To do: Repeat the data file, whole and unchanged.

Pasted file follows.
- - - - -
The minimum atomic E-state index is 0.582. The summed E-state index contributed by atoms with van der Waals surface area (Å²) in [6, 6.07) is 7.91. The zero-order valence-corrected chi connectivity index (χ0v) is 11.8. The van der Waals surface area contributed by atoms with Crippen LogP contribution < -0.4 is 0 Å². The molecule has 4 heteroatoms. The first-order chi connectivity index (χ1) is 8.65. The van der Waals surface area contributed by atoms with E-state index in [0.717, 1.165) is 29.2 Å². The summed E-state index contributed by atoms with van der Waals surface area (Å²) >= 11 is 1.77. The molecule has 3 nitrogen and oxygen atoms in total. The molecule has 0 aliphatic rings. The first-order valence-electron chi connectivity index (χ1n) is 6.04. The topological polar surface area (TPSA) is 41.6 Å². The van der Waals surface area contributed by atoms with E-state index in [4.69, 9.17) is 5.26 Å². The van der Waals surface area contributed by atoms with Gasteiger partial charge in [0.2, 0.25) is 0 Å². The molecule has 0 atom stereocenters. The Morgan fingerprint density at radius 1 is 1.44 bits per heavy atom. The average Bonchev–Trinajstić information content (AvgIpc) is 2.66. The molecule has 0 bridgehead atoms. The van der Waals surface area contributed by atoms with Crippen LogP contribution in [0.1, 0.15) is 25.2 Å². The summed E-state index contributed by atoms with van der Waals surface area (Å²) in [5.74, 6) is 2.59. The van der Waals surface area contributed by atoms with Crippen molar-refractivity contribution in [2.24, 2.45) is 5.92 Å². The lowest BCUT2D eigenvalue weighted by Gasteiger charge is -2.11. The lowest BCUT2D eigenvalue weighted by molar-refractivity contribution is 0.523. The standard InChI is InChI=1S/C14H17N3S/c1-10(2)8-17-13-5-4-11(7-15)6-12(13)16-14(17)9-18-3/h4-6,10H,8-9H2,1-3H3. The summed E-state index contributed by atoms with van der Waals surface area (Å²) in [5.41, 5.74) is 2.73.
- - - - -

The minimum atomic E-state index is 0.582. The summed E-state index contributed by atoms with van der Waals surface area (Å²) in [6, 6.07) is 7.91. The zero-order valence-corrected chi connectivity index (χ0v) is 11.8. The van der Waals surface area contributed by atoms with Crippen LogP contribution < -0.4 is 0 Å². The molecule has 4 heteroatoms. The first-order chi connectivity index (χ1) is 8.65. The van der Waals surface area contributed by atoms with E-state index in [0.717, 1.165) is 29.2 Å². The summed E-state index contributed by atoms with van der Waals surface area (Å²) >= 11 is 1.77. The molecule has 3 nitrogen and oxygen atoms in total. The molecule has 0 aliphatic rings. The first-order valence-electron chi connectivity index (χ1n) is 6.04. The topological polar surface area (TPSA) is 41.6 Å². The van der Waals surface area contributed by atoms with E-state index in [4.69, 9.17) is 5.26 Å². The van der Waals surface area contributed by atoms with Gasteiger partial charge in [0.2, 0.25) is 0 Å². The molecule has 0 atom stereocenters. The Morgan fingerprint density at radius 1 is 1.44 bits per heavy atom. The average Bonchev–Trinajstić information content (AvgIpc) is 2.66. The molecule has 0 bridgehead atoms. The van der Waals surface area contributed by atoms with Crippen LogP contribution in [0.1, 0.15) is 25.2 Å². The summed E-state index contributed by atoms with van der Waals surface area (Å²) in [5.74, 6) is 2.59. The van der Waals surface area contributed by atoms with Crippen molar-refractivity contribution in [2.24, 2.45) is 5.92 Å². The lowest BCUT2D eigenvalue weighted by Gasteiger charge is -2.11. The lowest BCUT2D eigenvalue weighted by molar-refractivity contribution is 0.523. The standard InChI is InChI=1S/C14H17N3S/c1-10(2)8-17-13-5-4-11(7-15)6-12(13)16-14(17)9-18-3/h4-6,10H,8-9H2,1-3H3. The summed E-state index contributed by atoms with van der Waals surface area (Å²) in [5.41, 5.74) is 2.73.